By: José Niño

The 87th session of the Texas State Legislature has inspired some newfound optimism among pro-Second Amendment advocates throughout the state.

The introduction of Constitutional Carry bills HB 1238 and HB 2900 had grassroots activists fired up at the prospect of finally passing legislation that would lift the requirement for lawful individuals to have a permit to carry a firearm.

The excitement was so stark that Texas Second Amendment proponents packed the Texas House Homeland Security and Public Safety Committee hearing “late into the hours of the day [March 25] and the early hours of the next morning [March 26]”, according to a report by Daniel Friend of The Texan.

The Committee heard four bills to establish some form of handgun carry without a license. The one bill that most House Republicans are focusing on supporting is State Representative James White’s HB 1911, which has 43 House members signed on to it so far. Under HB 1911, individuals 21 and older who are eligible for a license to carry [LTC] will be able to carry without a permit.

Similarly, State Representative Matt Schaefer’s HB 192 loosens some restrictions on guns. HB 1927 is only applicable to individuals 21 and older who can legally obtain a firearm to carry in most venues without having to possess an LTC. That said, a license is still needed to carry under several instances for lawful Texans to avoid accidentally breaking state laws.

HB 1238, introduced by State Representative Kyle Biedermann, and HB 2900, introduced by State Representative Cole Hefner, are the two clean Constitutional Carry bills filed in the 2021 legislative session. These bills would cover the greatest number of people, in that they allow lawful Texans 18 and up to carry a firearm without a permit in places that LTC holders are currently allowed to do so.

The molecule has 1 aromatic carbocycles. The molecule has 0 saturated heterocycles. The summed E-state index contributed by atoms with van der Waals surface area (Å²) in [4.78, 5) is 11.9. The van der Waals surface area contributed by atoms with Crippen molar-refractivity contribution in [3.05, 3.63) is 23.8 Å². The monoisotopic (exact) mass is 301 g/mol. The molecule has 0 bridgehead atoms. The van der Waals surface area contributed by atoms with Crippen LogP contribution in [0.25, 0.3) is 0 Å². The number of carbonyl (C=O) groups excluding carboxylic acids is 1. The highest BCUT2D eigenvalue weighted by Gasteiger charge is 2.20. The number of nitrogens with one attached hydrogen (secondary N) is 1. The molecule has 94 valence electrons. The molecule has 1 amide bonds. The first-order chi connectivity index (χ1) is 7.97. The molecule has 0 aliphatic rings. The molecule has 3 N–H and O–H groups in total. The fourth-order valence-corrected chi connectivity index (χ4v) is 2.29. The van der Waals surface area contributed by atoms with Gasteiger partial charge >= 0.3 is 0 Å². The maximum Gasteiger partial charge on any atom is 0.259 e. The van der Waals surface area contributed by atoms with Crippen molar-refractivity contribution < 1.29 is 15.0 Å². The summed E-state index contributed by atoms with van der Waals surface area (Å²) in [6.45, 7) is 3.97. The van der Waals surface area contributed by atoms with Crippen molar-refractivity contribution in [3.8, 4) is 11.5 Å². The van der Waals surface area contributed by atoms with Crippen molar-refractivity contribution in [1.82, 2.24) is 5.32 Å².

All four bills would continue barring felons and people convicted of a misdemeanor crime of domestic violence from carrying a firearm.

“HB 1238 will help solidify Texas’ position as a pro-gun state by making a license to carry optional when carrying in Texas and ties the ability to carry your firearm to the ability to legally possess a firearm, but will keep the License to Carry program in place in order to maintain our current reciprocity with other states,” Biedermann declared after introducing his bill.

“Anything required for law-abiding citizens to carry and bear arms beyond the text of the Second Amendment is a usurpation of the people’s sovereign right to self-defense,” Biedermann added.

Hefner echoed some of Biedermann’s sentiments after introducing HB 2900:

“Federal law does not prohibit the possession of firearms by anyone 18 or older,” Hefner said. “[HB 2900], put simply, conforms to existing federal code in that it allows those same individuals to carry without a permit.”

There is some optimism in the 87th session because current House Speaker Dade Phelan has supported certain permutations of permitless carry in the past. Phelan’s receptiveness lies in stark contrast to previous speakers, such as Dennis Bonnen and Joe Straus, who always ignored the grassroots and did everything possible to kill pro-gun legislation.

On April 1, the House Homeland Security and Public Safety Committee moved HB 1911 out of Committee. Nevertheless, there are still concerns about the bill’s nature as a real Constitutional Carry bill.

Texas Gun Rights Executive Director Chris McNutt shared his thoughts with GPMon the state of 87th legislative session:

“We are working with Chairman White and Rep. Schaefer to fix some of the shortcomings in HBs 1911 and 1927 so these permitless carry bills can be considered true Constitutional Carry legislation. Under Constitutional Carry, all law-abiding gun owners should be treated equal under the law. Licenses shouldn’t grant special privileges. So law-abiding adults should be able to carry their firearm in the same areas someone with an LTC can carry to prevent them accidentally running afoul of the law.”

All eyes will be on Texas. The passage of Constitutional Carry there could be a watershed moment for this legislative push, as it could create a domino effect of states following suit in passing this legislation. GPM will be closely monitoring the 87th legislative session, which is set to conclude on May 31, 2021.

José Niño is a freelance writer based in Austin, Texas. Sign up for his mailing list here. Contact him via Facebook, Twitter, or email him at Get his e-book, The 10 Myths of Gun Control, here.